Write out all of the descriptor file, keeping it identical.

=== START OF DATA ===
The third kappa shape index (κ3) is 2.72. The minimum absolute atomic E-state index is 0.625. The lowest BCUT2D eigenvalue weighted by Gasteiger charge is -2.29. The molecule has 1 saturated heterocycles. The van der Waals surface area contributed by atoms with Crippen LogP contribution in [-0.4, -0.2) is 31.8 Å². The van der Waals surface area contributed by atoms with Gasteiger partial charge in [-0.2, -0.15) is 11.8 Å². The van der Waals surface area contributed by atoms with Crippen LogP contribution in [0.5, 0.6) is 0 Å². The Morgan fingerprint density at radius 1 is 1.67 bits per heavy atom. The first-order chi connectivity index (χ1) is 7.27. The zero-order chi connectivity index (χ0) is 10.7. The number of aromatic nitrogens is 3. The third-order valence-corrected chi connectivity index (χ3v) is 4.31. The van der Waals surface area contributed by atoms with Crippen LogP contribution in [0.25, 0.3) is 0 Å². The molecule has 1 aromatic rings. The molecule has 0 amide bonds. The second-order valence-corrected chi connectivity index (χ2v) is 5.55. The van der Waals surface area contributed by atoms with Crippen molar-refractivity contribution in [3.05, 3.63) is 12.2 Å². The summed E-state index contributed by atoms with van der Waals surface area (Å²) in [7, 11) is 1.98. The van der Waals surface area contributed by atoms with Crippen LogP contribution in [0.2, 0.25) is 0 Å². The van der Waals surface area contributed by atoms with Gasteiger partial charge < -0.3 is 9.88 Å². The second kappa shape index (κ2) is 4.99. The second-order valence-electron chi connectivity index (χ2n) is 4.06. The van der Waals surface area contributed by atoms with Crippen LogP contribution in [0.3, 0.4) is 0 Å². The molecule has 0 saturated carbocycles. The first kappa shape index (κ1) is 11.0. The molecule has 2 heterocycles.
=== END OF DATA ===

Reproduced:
The third kappa shape index (κ3) is 2.72. The minimum absolute atomic E-state index is 0.625. The lowest BCUT2D eigenvalue weighted by Gasteiger charge is -2.29. The molecule has 1 saturated heterocycles. The van der Waals surface area contributed by atoms with Crippen LogP contribution in [-0.4, -0.2) is 31.8 Å². The van der Waals surface area contributed by atoms with Gasteiger partial charge in [-0.2, -0.15) is 11.8 Å². The van der Waals surface area contributed by atoms with Crippen LogP contribution in [0.5, 0.6) is 0 Å². The Morgan fingerprint density at radius 1 is 1.67 bits per heavy atom. The first-order chi connectivity index (χ1) is 7.27. The zero-order chi connectivity index (χ0) is 10.7. The number of aromatic nitrogens is 3. The third-order valence-corrected chi connectivity index (χ3v) is 4.31. The van der Waals surface area contributed by atoms with Crippen LogP contribution in [0.25, 0.3) is 0 Å². The molecule has 1 aromatic rings. The molecule has 0 amide bonds. The second-order valence-corrected chi connectivity index (χ2v) is 5.55. The van der Waals surface area contributed by atoms with Crippen molar-refractivity contribution in [3.05, 3.63) is 12.2 Å². The summed E-state index contributed by atoms with van der Waals surface area (Å²) in [7, 11) is 1.98. The van der Waals surface area contributed by atoms with Crippen LogP contribution in [0.2, 0.25) is 0 Å². The van der Waals surface area contributed by atoms with Gasteiger partial charge < -0.3 is 9.88 Å². The second kappa shape index (κ2) is 4.99. The second-order valence-electron chi connectivity index (χ2n) is 4.06. The van der Waals surface area contributed by atoms with Crippen LogP contribution in [0.3, 0.4) is 0 Å². The molecule has 0 saturated carbocycles. The first kappa shape index (κ1) is 11.0. The molecule has 2 heterocycles.